So I appeal to a niche of small business owners and organizations who like this bold energy and want to support progressive activism.
Do I drive people away who may be interested in working with me by being boldly political? Of course. But that’s the point. It’s not a bad thing that I appeal to a specific type of person. At the end of the day, people and businesses get to choose where they put their money. And because this nation has chosen to treat money as a form of free speech, we can support businesses that back our values and have our investments actually mean something more than purchasing a product or service.
It’s wise not only for marketing and free speech purposes to appeal to a specific niche but it’s also to save my own sanity.
Why would I risk my happiness and job fulfillment by choosing to work with people who might have voted for Trump? Or people who force their religious beliefs on me? Or sexists? I’ve worked with all of the above before, and I can confirm that it makes me miserable. I’d rather engage with these folks in open discussion, where I don’t feel pressured to hold back on my values for the sake of maintaining a close working relationship.
Speaking Out for Those Who Can’t
A colleague once asked me during a one-on-one meeting, “Why do you feel the need to publicly say that you’re a Humanist?” What he was really asking me was why being a Humanist was such a central part of my business. If you’re not sure what a Humanist is, check out this blog piece I wrote about it.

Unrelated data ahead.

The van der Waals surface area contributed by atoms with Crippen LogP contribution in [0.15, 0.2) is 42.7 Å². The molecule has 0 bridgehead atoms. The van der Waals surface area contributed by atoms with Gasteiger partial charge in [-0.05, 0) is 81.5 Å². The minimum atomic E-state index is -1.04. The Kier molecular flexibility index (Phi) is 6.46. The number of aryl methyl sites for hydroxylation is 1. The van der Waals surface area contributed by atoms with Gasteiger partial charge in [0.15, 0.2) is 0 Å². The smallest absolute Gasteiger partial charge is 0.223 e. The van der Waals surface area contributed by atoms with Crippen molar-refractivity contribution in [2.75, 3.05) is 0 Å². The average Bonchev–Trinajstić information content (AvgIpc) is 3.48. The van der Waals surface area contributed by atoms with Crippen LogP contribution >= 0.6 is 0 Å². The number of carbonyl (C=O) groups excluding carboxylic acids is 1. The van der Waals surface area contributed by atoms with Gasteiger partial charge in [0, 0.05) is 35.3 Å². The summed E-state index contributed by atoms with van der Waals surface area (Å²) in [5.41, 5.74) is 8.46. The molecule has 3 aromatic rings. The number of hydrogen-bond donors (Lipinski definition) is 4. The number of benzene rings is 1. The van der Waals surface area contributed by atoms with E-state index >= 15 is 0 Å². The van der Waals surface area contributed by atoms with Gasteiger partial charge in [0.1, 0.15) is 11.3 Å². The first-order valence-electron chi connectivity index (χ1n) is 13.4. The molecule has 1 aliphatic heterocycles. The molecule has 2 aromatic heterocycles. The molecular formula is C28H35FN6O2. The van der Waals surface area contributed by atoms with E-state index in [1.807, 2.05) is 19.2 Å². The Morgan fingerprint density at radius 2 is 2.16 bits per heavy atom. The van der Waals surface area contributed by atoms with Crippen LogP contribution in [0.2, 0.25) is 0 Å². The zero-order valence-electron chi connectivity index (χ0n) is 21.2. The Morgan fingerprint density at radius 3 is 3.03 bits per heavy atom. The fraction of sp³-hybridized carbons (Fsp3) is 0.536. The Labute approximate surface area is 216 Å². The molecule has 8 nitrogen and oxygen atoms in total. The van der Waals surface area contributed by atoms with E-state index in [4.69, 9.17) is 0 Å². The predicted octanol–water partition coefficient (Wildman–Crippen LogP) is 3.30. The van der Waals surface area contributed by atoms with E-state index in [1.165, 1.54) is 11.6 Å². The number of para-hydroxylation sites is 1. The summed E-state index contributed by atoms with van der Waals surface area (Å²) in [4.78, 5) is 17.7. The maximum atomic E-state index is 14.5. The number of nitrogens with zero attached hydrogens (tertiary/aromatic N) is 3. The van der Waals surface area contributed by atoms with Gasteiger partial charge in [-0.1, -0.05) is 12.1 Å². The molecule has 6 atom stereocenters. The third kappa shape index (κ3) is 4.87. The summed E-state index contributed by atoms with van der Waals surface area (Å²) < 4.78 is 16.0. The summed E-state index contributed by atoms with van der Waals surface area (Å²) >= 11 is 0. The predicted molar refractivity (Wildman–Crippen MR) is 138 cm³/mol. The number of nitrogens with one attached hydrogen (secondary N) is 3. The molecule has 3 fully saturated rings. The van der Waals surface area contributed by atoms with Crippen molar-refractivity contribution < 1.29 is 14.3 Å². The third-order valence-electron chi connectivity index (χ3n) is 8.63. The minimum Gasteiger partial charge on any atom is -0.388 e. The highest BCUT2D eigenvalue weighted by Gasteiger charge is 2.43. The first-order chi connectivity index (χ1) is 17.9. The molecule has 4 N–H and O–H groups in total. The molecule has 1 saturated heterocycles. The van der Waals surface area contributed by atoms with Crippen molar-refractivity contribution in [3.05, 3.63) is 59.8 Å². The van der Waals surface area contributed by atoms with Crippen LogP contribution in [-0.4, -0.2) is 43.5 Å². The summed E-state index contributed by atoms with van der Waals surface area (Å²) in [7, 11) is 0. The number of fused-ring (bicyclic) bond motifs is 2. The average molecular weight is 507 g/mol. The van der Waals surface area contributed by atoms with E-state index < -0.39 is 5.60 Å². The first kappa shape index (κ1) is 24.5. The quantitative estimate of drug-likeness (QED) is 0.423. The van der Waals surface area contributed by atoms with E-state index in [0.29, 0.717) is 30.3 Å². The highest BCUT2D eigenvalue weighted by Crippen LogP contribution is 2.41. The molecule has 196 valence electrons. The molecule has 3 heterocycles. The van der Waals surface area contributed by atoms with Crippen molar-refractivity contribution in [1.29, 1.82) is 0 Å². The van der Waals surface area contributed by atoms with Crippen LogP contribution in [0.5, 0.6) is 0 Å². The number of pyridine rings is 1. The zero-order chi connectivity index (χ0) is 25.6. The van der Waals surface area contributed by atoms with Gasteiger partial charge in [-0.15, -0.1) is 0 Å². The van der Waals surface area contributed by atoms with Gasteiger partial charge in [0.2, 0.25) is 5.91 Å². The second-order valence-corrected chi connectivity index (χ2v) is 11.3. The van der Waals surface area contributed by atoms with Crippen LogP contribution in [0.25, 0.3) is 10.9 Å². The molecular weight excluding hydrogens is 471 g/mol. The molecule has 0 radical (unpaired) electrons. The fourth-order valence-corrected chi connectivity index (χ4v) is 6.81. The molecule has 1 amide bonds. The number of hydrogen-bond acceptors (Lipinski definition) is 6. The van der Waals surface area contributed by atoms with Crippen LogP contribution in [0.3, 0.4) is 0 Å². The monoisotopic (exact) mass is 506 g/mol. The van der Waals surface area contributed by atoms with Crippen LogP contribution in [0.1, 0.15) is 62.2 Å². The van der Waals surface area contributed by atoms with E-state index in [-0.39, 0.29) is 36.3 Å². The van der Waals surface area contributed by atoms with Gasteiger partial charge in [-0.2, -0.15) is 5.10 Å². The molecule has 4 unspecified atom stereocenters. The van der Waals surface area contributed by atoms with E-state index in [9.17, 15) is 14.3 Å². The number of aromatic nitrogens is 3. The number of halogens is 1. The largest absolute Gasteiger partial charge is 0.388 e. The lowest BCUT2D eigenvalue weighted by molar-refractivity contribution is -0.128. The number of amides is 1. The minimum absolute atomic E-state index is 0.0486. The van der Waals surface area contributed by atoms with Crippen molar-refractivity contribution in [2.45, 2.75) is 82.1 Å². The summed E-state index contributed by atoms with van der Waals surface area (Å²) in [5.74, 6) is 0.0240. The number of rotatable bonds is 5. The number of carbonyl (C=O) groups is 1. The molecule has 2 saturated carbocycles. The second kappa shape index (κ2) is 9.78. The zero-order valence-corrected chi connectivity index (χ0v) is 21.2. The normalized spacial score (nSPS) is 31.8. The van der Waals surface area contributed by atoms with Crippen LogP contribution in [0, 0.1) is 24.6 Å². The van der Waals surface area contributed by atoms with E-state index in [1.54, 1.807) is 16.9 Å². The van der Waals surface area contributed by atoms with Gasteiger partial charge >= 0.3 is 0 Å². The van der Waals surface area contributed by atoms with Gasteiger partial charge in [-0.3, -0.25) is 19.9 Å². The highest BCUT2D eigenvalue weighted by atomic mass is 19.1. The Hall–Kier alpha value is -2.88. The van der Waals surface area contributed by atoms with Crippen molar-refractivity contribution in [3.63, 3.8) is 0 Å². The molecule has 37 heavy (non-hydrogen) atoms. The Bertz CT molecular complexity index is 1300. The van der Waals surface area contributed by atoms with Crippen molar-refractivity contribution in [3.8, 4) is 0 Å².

I replied, “I’m connected with Humanists in many parts of the world– including places where being a Humanist can be a threat to your life. Humanists in religious states have to hide their lack of belief in religion for their own safety. I’m privileged to be able to speak out as a Humanist here in the US, and I feel I owe it to these Humanists to speak out on their behalf.”
I recognize that I have the bravery to speak my mind that most people don’t have, but my privilege allows me to do this more safely than others. I believe in using this privilege to benefit those who don’t have a voice or whose voice has been silenced.
Most Americans don’t even have the opportunity I do because most Americans don’t own a business. I want to use my privilege as a business owner to stand up for people whose freedom of speech is compromised.
Avoiding Political Discussion is Futile, Might As Well Participate
You know those people who come into the comments section as debates get heated and drop a “United We Stand, Divided We Fall” or “Politics divide us” or “Can’t we just all get along?”